Improving child nutrition in Indonesia

The aim of the Global Alliance for Improved Nutrition (GAIN) and DKT Indonesia partnership is to raise awareness and use of micronutrient powders amongst children 6-24 months.

The proposed model is to provide nutrition counselling and essential vitamins and minerals to the most vulnerable, while providing opportunities for women entrepreneurs, namely private midwives, to grow their small businesses and generate further income.



Partnership aims

  • Improve mothers’ access to information and counselling on complementary feeding, nutrition and micro-nutrient supplements for children 6-24 months.
  • Ensure risks of side effects are mitigated and complaints of a medical nature can be promptly addressed.
  • Develop capacity building modules for midwives on infant and young child nutrition.
  • Measure the effectiveness of social franchises for nutritious foods.
  • Investigate the levers and barriers among midwives on the social marketing of micronutrient powders in established networks in Greater Jakarta and East Java.

Value

Private sector funding

$500,000

DFAT funding

$500,000

Total Value

$1,000,000

Timeline

Start date: 28 June 2016

End date: 28 Feb 2018

Industry sector

Health

 

In Indonesia, the prevalence of stunting among children under 5 is 37.2% (2013). The partnership encourages midwives to provide more frequent, timely and accurate nutrition counselling to mothers and greater access to micronutrient powders to fill the current gap of essential nutrients needed for optimal growth and development of young children in the most vulnerable households. Additionally, the sales of these powders is likely to generate an extra income for a social franchise of 900 midwives.

Shared value

Shared value is defined as policies and practices that enhance the competitiveness of companies while improving social and environmental conditions in the regions where they operate. It is a business strategy focused on companies creating measurable economic benefit by identifying and addressing social problems that intersect with their business. To qualify as shared value, there must be an identifiable economic benefit to the company as well as measurable impact on a social or environmental issue.

The BPP is helping businesses partner with the Australian aid program in achieving shared value – advancing both social and economic objectives. These partnerships are primarily being created in one or more of the following ways:

  • Reconceiving products and/or markets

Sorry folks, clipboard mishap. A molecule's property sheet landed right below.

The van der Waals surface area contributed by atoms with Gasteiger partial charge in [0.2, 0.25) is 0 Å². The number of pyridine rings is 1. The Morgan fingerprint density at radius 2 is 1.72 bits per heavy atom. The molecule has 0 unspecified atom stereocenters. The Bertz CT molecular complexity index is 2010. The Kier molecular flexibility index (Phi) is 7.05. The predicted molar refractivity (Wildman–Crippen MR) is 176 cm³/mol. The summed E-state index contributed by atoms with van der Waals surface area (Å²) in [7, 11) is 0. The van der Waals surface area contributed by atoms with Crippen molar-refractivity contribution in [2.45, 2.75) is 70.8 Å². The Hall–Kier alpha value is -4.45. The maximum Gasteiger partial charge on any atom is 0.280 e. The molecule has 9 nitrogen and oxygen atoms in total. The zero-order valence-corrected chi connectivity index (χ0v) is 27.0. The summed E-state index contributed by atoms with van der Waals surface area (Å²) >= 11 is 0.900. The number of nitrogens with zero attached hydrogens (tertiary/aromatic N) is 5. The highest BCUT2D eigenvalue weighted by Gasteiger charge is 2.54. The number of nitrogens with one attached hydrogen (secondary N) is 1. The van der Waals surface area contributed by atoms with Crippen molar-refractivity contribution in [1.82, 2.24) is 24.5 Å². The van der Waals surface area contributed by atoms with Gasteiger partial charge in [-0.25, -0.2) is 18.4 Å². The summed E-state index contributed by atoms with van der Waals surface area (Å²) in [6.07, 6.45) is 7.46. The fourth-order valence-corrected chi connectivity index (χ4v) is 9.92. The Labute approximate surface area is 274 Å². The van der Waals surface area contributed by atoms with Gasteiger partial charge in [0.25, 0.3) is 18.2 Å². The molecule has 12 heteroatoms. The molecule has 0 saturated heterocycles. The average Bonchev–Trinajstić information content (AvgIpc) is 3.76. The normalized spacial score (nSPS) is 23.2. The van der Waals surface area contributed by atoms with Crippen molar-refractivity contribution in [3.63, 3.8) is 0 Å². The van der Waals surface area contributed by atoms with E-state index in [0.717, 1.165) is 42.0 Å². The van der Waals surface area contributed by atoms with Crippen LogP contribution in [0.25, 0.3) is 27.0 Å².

• Redefining productivity in the value chain
  • Enabling local cluster development

Reconceiving products or/and markets

The partnership will provide increased and sustainable access to micronutrient powders through the commercial development of the existing government product (Taburia) and development of an alternative distribution channel through midwives that will target the most vulnerable households. The market-based approach is an alternative to the existing government program which utilises a free distribution model but which has very limited distribution through a network of government sanctioned health facilities.

GAIN midwives and mothers with children receiving information at stall  

Gender Equality and Women's Empowerment

The partnership provides better access to quality services and products to support mothers to improve the feeding practices and nutrition of their children, and as an opportunity for women entrepreneurs, namely private midwives, to grow their small businesses and generate further income.

Partner information

The partnership is between GAIN, DKT Indonesia and DFAT.

GAIN

GAIN mother with child Indonesia  

GAIN 

GAIN is a Swiss Foundation launched at the United Nations in 2002 to tackle the human suffering caused by malnutrition. Making markets work for the poor has been a central focus for GAIN since its inception. Through an extensive portfolio, GAIN has developed sustainable delivery models to reach the most vulnerable groups, particularly mothers and children, with nutritious foods and supplements. In Indonesia, GAIN aims to reduce stunting through a comprehensive behaviour change approach improving infant feeding practices, maternal nutrition and access to nutritious products. GAIN works with manufacturers and the Ministry of Health to improve guidelines and delivery of various supplements. GAIN has an MOU with the Directorate of Community Nutrition at the Ministry of Health.

DKT Indonesia

GAIN mothers with toddlers Indonesia  

DKT Indonesia 

DKT Indonesia is an independent, non-government, social marketing company and is now the largest private family planning program in the world, serving nearly six million couples throughout Indonesia. DKT has developed a network of midwives in Indonesia. Working together and through midwife associations, DKT has extensive reach to midwives through franchises and other venues, providing materials, technical support, and products.

Milestones

Upcoming milestone Partnering Workshop 31 August 2016
Completed milestone Monitoring Workshop 28 June 2016



Last Updated: 7 March 2017